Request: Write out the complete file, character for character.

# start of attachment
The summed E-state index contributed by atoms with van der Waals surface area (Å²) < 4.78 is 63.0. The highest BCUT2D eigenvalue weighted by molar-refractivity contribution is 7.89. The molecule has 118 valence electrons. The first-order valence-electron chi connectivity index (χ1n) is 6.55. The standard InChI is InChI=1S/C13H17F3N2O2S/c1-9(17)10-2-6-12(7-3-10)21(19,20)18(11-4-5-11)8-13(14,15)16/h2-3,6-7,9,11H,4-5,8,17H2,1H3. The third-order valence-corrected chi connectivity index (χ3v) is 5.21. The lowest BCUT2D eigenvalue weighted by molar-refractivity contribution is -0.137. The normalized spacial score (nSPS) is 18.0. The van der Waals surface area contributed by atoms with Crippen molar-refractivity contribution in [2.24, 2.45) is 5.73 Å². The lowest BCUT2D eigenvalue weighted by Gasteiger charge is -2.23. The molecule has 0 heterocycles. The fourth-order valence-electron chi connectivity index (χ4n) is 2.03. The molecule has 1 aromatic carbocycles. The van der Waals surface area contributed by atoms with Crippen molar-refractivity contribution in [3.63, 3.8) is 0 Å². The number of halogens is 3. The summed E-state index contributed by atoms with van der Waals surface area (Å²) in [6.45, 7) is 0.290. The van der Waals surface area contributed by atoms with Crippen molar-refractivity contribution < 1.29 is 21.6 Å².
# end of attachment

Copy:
The summed E-state index contributed by atoms with van der Waals surface area (Å²) < 4.78 is 63.0. The highest BCUT2D eigenvalue weighted by molar-refractivity contribution is 7.89. The molecule has 118 valence electrons. The first-order valence-electron chi connectivity index (χ1n) is 6.55. The standard InChI is InChI=1S/C13H17F3N2O2S/c1-9(17)10-2-6-12(7-3-10)21(19,20)18(11-4-5-11)8-13(14,15)16/h2-3,6-7,9,11H,4-5,8,17H2,1H3. The third-order valence-corrected chi connectivity index (χ3v) is 5.21. The lowest BCUT2D eigenvalue weighted by molar-refractivity contribution is -0.137. The normalized spacial score (nSPS) is 18.0. The van der Waals surface area contributed by atoms with Crippen molar-refractivity contribution in [2.24, 2.45) is 5.73 Å². The lowest BCUT2D eigenvalue weighted by Gasteiger charge is -2.23. The molecule has 0 heterocycles. The fourth-order valence-electron chi connectivity index (χ4n) is 2.03. The molecule has 1 aromatic carbocycles. The van der Waals surface area contributed by atoms with Crippen molar-refractivity contribution in [3.63, 3.8) is 0 Å². The number of halogens is 3. The summed E-state index contributed by atoms with van der Waals surface area (Å²) in [6.45, 7) is 0.290. The van der Waals surface area contributed by atoms with Crippen molar-refractivity contribution < 1.29 is 21.6 Å².